Cal fifth-year senior safety Elijah Hicks has created an emergency grant program for UC Berkeley students struggling to make ends meet on campus.
Hicks, who raised more than $60,000 through his Intercept Poverty Foundation to help families feed their school-aged children during the early stages of the COVID-19 pandemic, now is focusing his social efforts on his fellow Cal students.
His new grant program intends to provide $500 to $700 for students “to help them overcome some financial roadblocks,” including with food or car repairs or computer issues.
"Those are things that I know affect people from studying so I just wanted to be able to create this and find a way to help students be able to focus on school and not be so worried about how they’re going to get their next meal or how they’re going to get their laptop fixed,” Hicks said this week.
Hicks, who grew up in Long Beach, has 11 siblings. Some of them have attended college and others have been forced to drop out in order to find work to support themselves, Hicks said.
“I’m fortunate enough to have a scholarship, but even with that I know how tough college could be,” he said. “It’s something that’s very close to me and I want to do what I can to bring attention to the issue of poverty on campuses and do my best to let people know so we can all chip in and help.”
Hicks stressed that there are lots of students at campus who are teetering on the edge of poverty.
“Being here at Cal and you’re going to class with people who go to bed not eating anything or just eating Top Ramen.” he said. “I relate to that struggle because those are the things I had to do growing up.”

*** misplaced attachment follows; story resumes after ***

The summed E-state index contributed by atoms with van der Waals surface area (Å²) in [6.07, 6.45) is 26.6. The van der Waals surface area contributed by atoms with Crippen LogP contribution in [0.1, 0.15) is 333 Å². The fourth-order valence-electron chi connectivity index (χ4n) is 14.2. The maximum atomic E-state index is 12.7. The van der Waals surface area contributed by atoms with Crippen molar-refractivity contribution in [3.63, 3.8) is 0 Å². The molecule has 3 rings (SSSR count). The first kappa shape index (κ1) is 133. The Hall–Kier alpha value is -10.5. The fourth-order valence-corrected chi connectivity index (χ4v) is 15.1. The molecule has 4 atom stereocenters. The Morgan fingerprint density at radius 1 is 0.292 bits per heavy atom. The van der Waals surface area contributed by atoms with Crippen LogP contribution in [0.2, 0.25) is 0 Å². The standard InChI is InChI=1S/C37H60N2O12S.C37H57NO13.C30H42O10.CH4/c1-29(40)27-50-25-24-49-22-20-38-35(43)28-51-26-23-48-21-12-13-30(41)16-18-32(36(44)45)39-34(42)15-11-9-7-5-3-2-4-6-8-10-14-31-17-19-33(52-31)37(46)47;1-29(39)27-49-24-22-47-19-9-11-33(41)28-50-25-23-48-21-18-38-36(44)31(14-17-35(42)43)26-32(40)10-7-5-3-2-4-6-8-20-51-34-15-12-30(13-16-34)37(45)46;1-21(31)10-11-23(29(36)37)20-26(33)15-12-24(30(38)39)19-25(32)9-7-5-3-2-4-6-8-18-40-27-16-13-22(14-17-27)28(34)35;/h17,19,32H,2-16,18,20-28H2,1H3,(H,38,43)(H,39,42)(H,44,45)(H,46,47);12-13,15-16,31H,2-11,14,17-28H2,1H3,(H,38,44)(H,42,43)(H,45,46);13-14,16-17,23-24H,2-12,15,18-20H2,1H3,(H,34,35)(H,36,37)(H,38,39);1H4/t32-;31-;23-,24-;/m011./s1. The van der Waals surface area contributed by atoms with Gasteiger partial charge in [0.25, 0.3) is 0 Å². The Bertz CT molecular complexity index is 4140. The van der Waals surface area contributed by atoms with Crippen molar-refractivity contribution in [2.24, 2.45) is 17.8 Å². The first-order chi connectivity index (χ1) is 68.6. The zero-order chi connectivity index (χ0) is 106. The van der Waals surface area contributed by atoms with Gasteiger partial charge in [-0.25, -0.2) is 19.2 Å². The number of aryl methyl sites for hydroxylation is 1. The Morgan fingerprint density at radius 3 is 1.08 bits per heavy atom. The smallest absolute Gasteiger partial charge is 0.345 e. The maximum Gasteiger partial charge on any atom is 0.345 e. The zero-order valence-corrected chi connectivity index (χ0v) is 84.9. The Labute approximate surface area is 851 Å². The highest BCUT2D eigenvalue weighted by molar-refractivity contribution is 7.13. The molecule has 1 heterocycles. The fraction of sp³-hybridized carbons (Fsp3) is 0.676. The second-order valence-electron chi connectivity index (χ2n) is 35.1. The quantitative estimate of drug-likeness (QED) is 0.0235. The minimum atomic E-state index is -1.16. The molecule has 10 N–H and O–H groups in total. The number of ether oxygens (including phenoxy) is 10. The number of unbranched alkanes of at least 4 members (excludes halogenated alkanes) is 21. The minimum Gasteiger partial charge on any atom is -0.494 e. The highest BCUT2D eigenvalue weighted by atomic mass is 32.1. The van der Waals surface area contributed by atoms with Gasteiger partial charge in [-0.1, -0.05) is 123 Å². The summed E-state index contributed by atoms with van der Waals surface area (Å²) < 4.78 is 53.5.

Hicks’ Intercept Poverty Foundation website cites statistics that say 38 percent of college dropouts exit school because of financial pressure.
Hicks said it’s just not in his nature to observe a problem and not try to help find a remedy.
“I’m not the type of dude to just complain about issues and problems. I’m going to try to find ways to help solve them,” he said.
Hicks’ website details how the emergency grant money can be spent:
What is Eligible?
- Transportation/Car Repair (not gas or insurance)
- Public transportation/Travel
- Food (grant limited to $500)
What is Not Eligible?
- Tuition and fees
- Required course materials
- Borrowed money from friends and family
Hicks and the Bears take on No. 9 Oregon at Autzen Stadium on Friday night at 7:30 p.m. Hicks is expected to make his 39th career start for the Bears.
Named to the preseason watch list for the Senior Bowl all-star game, Hicks graduated in December of 2020 with a degree in American studies and earned a certificate in the school’s entrepreneurship program this summer. He is on track to secure another post-graduate certificate in business administration in December.
A member of the AFCA All-State Good Works Team in 2020, Hicks has been nominated for two awards this year recognizing his work in the classroom and on and off the field.
In September he was named a semifinalist for the 2021 William V. Campbell Trophy®, which recognizes an individual as the absolute best football scholar-athlete in the nation for his combined academic success, football performance and exemplary leadership.
Earlier this week, he was selected as a nominee for the 2021 Capital One Orange Bowl-FWAA Courage Award. The Courage Award, presented since 2002 by the Football Writers Association of America, honors a player displaying courage on or off the field, including overcoming an injury or physical handicap, preventing a disaster or living through hardship.
Cover photo of Elijah Hicks by Kyle Terada, USA Today
Follow Jeff Faraudo of Cal Sports Report on Twitter: @jefffaraudo